Leading off today:
An exchange of emails with a reader of this site reminded me this morning just how awful I am when it comes to MySQL, PHP and other techno-whichamacallits. Thankfully, the high school sports world is quite a bit more savvy than I when it come to gizmos.
A few recent examples:
Helmet safety: BrooklynDaily.com reported recently on the use of Guardian Caps during practices at Xaverian High. The Clippers reached Catholic High School Football League Class A finals the past two years, but Xaverian made it that far in 2014 with just 16 active players late in the season.
Coach Mike Jioia lost a number of players to concussions, including two early on who had to sit out the remainder of the season. The concept behind Gardian Caps' soft urethane shells is to dissipate the force from helmet-to-helmet contact and other blows to the head.
The firm's website warns that no device can prevent or eliminate the risk of concussions and that there's a lack of definitive research as to how much these impact-absorption devices help. Still, it stands to reason that cushioned blows to the head are probably better for players safety than the alternative.
Wearable technology: Middletown High School began testing the Vector MouthGuard manufactured by i1 Biometrics in 2013. The school district announced this month that the partnership is continuing with "ESP Chip Technology to measure the linear and rotational accelerations of head impacts during
practice and games."
That's a fancy way of saying head-injury monitoring. The mouth guard contains an accelerometer and a gyroscope, allowing the speed and head movement involved in collisions to be quantified.
The district says Middletown is the first high school in the state to use the Vector MouthGuard and is going the extra step of using wireless sideline monitoring that can alert athletic trainers and doctors that a player has either taken a major blow to the head or has taken enough smaller blows over the course of the game to warrant checking him out.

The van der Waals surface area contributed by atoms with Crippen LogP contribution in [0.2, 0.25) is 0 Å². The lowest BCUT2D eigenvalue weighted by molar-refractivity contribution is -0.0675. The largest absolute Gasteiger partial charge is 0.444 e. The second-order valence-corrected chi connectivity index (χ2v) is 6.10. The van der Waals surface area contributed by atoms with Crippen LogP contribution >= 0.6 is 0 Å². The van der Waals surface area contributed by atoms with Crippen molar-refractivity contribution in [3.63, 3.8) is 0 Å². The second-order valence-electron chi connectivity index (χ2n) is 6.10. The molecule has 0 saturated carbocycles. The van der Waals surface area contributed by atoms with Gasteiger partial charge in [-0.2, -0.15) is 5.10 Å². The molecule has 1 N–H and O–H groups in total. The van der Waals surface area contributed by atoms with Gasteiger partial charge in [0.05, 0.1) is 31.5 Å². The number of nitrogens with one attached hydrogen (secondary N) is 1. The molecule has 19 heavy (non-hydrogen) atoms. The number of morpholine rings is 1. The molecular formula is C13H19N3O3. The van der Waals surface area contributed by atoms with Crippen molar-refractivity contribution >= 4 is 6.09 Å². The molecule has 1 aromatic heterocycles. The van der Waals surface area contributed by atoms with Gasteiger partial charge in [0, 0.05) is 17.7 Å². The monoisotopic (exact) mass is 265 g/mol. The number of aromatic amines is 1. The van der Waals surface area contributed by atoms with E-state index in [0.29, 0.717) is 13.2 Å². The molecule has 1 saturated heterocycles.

Instant video feedback: The Journal News reported recently that the CHSFL has passed a rule that expands the permissible uses of sideline and that defending Class AAA champ Archbishop Stepinac jumped right in by employing technology that sends instant replays from video cameras directly to a tablet via wireless technology.
"When you bring your team to the bench, you can quickly and easily show them the last set of downs -- where opponents are lining up, where blitzes are coming from," Coach Mike O'Donnell said. "Coaches can get instant information on what is happening on the field. Normally, they would rely on what they saw or the coaches in the booth."
Breakthrough: Hadley-Luzerne broke a 16-game losing streak in girls soccer with a 1-0 win over Whitehall on Tuesday. It was H-L's first win since late in the 2013 season.
Hailey Harris scored in the second half, and Maya Parsons made four saves for the shutout.